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Black culture must strengthen the community for success

Melvin B. Miller
Black culture must strengthen the community for success
“Man, we better go there if we want to find out how we can change for the better.” (Photo: Dan Drew)

Some problems are so huge that they seem to be unsolvable. The dire statistics of the plight of urban black boys indicate that a lost generation is inevitable. But President Obama is not giving up. He has recently announced “My Brother’s Keeper,” a major national initiative to turn the tide. Obama has called on foundations, corporations, business leaders and entrepreneurs to develop strategies to rescue black youth from failure.

Remedial programs will be less effective if flaws in the culture are not repaired. Over the decades it has become more acceptable to have children out of wedlock. In 1940, only 16.8 percent of blacks were born out of wedlock. By 1963, that number had grown to 23.6 percent, and by 2012, the rate had become 72.2 percent. This is less a moral concern than a failure to create an effective entity for raising children.

If a boat is filling with water it makes good sense to bail to prevent it from sinking. However, the real solution is to repair the hole in the hull. Similarly, African Americans must analyze their culture to determine what improvements might be helpful. Perhaps it is time to revive the old African idea that “it takes a whole village to raise a child.” With all of the demands of modern life the more isolated parent-centric structure does not always work well.

Another concept to be resurrected is a greater respect for elders. American society changes so fast that teenagers often look upon those only in their 30s as mere fossils. The problem with this attitude is that the adults might also find the teen sub-culture to be unpleasantly crass and disrespectful. That would create an impediment for a constructive teacher-student type relationship.

Young boys, infused with an abundance of testosterone, are driven by a will to win. It is up to the standards of the culture to define winning and losing. That is not an easy task because while academic success is clearly winning, the process of attaining academic achievement is so challenging and sometimes deflating, it hardly satisfies the male fantasies of heroic victories.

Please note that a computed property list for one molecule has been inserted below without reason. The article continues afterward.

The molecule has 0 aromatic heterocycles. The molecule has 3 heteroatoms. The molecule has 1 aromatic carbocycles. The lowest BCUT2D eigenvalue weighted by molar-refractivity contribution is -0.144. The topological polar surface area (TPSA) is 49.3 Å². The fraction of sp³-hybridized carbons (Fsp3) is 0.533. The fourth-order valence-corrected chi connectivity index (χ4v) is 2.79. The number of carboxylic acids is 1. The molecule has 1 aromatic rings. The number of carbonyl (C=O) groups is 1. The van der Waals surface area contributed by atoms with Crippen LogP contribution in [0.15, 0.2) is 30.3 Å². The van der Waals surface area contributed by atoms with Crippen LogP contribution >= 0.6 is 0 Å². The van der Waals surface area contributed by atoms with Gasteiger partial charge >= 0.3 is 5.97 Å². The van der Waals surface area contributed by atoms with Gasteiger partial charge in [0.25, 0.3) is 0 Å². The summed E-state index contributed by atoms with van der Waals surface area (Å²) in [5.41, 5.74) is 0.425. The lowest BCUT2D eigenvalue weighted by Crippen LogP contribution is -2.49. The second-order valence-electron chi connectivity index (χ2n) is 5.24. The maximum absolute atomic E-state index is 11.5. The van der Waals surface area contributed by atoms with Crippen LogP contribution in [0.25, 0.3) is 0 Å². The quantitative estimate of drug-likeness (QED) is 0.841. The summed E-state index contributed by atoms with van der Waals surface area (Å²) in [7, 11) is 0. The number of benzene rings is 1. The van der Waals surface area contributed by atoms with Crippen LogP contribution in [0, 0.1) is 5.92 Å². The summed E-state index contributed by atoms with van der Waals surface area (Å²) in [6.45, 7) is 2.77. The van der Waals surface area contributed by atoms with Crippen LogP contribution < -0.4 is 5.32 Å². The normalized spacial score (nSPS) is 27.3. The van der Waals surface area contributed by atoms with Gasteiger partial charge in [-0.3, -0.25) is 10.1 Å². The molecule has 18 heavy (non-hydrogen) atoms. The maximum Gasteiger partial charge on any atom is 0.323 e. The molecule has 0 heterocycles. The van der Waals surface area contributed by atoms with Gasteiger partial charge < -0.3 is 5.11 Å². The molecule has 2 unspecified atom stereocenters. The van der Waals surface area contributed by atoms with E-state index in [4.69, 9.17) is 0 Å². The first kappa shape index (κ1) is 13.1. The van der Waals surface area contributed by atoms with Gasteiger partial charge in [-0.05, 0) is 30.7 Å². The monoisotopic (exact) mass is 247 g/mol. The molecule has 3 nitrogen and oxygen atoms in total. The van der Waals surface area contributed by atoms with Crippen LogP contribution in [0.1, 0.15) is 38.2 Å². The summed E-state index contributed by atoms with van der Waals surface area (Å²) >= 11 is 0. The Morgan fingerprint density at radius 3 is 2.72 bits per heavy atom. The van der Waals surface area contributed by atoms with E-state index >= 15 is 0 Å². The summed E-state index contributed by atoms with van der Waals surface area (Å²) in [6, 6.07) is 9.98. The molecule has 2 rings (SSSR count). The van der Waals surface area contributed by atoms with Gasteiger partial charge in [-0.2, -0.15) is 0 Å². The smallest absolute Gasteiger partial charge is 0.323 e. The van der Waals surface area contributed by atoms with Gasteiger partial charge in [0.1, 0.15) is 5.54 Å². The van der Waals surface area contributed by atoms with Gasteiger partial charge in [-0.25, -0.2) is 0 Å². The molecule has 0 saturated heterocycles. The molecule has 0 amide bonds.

One way to redefine success is to create role models who are not athletes or rap stars. But more importantly, students should be made to understand that academic achievers are to be respected for raising the profile of the race. They are more significant than someone whose only accomplishment is slam-dunking a basketball.

The media will ultimately have considerable influence in determining the image of young blacks. Are they essentially gangbangers or are they young men with much to offer society if they are properly prepared for the task? The emphasis in the press will help to generate self-confidence in the community or create an image of young thugs to outsiders.

Obama’s message is clear. He is asking Americans to provide the resources the black youth need to develop, but it is ultimately up to the individual to take advantage of the opportunities. As the president has said, there are “no excuses.” Many of the “Brother’s Keepers” involved in the program will be volunteers. They are unlikely to be willing to continue to give their time if the youth do not make a colossal effort to succeed. Indeed there can be “no excuses.”